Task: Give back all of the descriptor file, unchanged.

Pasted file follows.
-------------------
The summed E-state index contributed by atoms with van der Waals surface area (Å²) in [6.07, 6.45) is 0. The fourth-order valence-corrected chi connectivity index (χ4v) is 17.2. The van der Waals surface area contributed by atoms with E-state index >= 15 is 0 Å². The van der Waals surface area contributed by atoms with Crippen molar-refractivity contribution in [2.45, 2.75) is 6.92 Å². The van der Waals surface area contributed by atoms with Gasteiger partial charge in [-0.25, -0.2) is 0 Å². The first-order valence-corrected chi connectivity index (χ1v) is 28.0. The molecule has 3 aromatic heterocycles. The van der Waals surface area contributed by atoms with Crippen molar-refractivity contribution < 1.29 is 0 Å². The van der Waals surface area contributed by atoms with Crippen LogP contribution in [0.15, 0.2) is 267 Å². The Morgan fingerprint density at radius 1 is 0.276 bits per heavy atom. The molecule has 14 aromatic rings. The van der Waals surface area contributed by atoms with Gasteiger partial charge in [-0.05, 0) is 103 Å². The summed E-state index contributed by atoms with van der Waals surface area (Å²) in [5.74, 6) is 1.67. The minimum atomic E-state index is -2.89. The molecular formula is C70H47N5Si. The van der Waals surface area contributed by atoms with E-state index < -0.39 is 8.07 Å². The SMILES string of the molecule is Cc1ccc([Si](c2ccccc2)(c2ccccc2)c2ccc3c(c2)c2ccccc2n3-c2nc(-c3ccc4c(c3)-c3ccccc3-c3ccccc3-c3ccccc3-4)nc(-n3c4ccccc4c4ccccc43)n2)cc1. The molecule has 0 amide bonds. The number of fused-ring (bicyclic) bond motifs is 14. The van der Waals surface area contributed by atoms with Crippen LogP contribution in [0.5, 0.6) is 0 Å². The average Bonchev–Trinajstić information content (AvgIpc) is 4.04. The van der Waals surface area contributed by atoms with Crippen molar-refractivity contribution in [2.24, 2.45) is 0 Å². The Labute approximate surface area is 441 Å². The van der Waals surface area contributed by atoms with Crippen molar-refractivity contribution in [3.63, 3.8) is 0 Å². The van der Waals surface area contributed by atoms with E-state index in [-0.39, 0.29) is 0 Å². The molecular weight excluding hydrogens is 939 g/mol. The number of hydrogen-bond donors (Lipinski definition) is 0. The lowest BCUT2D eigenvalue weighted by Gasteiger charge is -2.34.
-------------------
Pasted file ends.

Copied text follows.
The summed E-state index contributed by atoms with van der Waals surface area (Å²) in [6.07, 6.45) is 0. The fourth-order valence-corrected chi connectivity index (χ4v) is 17.2. The van der Waals surface area contributed by atoms with E-state index >= 15 is 0 Å². The van der Waals surface area contributed by atoms with Crippen molar-refractivity contribution in [2.45, 2.75) is 6.92 Å². The van der Waals surface area contributed by atoms with Gasteiger partial charge in [-0.25, -0.2) is 0 Å². The first-order valence-corrected chi connectivity index (χ1v) is 28.0. The molecule has 3 aromatic heterocycles. The van der Waals surface area contributed by atoms with Crippen molar-refractivity contribution < 1.29 is 0 Å². The van der Waals surface area contributed by atoms with Crippen LogP contribution in [0.15, 0.2) is 267 Å². The Morgan fingerprint density at radius 1 is 0.276 bits per heavy atom. The molecule has 14 aromatic rings. The van der Waals surface area contributed by atoms with Gasteiger partial charge in [-0.05, 0) is 103 Å². The summed E-state index contributed by atoms with van der Waals surface area (Å²) in [5.74, 6) is 1.67. The minimum atomic E-state index is -2.89. The molecular formula is C70H47N5Si. The van der Waals surface area contributed by atoms with E-state index < -0.39 is 8.07 Å². The SMILES string of the molecule is Cc1ccc([Si](c2ccccc2)(c2ccccc2)c2ccc3c(c2)c2ccccc2n3-c2nc(-c3ccc4c(c3)-c3ccccc3-c3ccccc3-c3ccccc3-4)nc(-n3c4ccccc4c4ccccc43)n2)cc1. The molecule has 0 amide bonds. The number of fused-ring (bicyclic) bond motifs is 14. The van der Waals surface area contributed by atoms with Crippen LogP contribution in [0.5, 0.6) is 0 Å². The average Bonchev–Trinajstić information content (AvgIpc) is 4.04. The van der Waals surface area contributed by atoms with Crippen molar-refractivity contribution in [2.24, 2.45) is 0 Å². The Labute approximate surface area is 441 Å². The van der Waals surface area contributed by atoms with Crippen molar-refractivity contribution in [3.63, 3.8) is 0 Å². The van der Waals surface area contributed by atoms with E-state index in [-0.39, 0.29) is 0 Å². The molecular weight excluding hydrogens is 939 g/mol. The number of hydrogen-bond donors (Lipinski definition) is 0. The lowest BCUT2D eigenvalue weighted by Gasteiger charge is -2.34.